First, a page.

In the current post-pandemic digital world, we can see drastic changes in customer preferences and purchasing behaviour. The automobile spares industry is one of the key industries witnessing this change. Customers need the service immediately, and it’s a big turn-off for the customers if they have to wait due to the unavailability of spare parts. Such post-sales interactions heavily impact the customers’ decisions regarding future purchases from that OEM.

Even commercial vehicle customers worry about their business impact because of the high downtime of their assets. Owners don’t want to compromise on service expectations in this digital age.

A recognizable symptom is that the right part is not available at the right time and place. There are stock-outs and overstocking situations across the distribution network. The primary reason is the poor visibility of inventory across the network (including the customer-facing nodes).

Stock-out situations arise due to a lack of visibility around sell-through demand signals. On the other hand, overstocking of parts happens due to non-scientific ordering or discounting sales practices. All this leads to customer dissatisfaction and is a clear indicator of misaligned inventories. Working capital issues for dealers to order the right parts and the burden of locked-up capital in non-moving / slow-moving inventories is also a concern. Both situations impact customer satisfaction and revenue slippages for OEMs.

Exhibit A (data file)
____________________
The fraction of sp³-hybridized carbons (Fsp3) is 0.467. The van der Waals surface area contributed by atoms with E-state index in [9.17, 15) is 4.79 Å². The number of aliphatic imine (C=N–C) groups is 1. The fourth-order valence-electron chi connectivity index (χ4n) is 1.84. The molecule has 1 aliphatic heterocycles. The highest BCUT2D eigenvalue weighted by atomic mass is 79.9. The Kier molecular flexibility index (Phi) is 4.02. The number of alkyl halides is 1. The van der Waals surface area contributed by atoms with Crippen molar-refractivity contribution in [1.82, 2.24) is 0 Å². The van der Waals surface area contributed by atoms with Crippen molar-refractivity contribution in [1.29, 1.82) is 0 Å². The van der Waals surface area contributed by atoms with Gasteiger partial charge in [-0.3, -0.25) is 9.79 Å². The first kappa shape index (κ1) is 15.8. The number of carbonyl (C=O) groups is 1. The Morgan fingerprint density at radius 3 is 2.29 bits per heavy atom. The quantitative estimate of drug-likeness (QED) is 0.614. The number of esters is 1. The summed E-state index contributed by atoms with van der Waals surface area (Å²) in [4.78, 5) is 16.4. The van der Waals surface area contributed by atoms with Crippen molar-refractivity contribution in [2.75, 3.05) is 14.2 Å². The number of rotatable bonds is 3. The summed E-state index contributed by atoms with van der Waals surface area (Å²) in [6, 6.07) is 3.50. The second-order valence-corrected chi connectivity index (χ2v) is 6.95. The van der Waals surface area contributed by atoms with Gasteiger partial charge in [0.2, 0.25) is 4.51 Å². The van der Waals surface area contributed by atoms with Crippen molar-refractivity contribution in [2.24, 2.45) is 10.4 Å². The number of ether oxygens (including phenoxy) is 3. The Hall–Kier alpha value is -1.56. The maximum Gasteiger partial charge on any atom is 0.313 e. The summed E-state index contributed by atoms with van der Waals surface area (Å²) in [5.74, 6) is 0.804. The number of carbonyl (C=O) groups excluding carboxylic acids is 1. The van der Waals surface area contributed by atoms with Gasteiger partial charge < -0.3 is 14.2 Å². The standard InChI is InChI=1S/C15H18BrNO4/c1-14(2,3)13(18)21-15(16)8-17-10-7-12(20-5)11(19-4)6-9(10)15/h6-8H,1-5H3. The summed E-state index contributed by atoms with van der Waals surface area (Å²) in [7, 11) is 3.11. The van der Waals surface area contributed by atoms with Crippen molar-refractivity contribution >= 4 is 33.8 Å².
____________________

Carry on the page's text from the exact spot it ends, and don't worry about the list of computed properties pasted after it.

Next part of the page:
In today’s era, OEMs release a wide variety of vehicles with updated features which increase the part count. On average, an OEM has around 50k to 60K live parts for each market. Continuous improvement practices in the auto industry may result in part specifications changes leading to the introduction of new supplier parts in the market. Imagine an already burdened network dealing with such situations – there would be a tremendous load on working capital management which is already sub-optimal.

OEMs must juggle the end customer expectations and manage channel partners and sell-in customers. In many cases, dealers look to return unsold parts. Result? OEMs suffer from additional costs and distorted forecasts.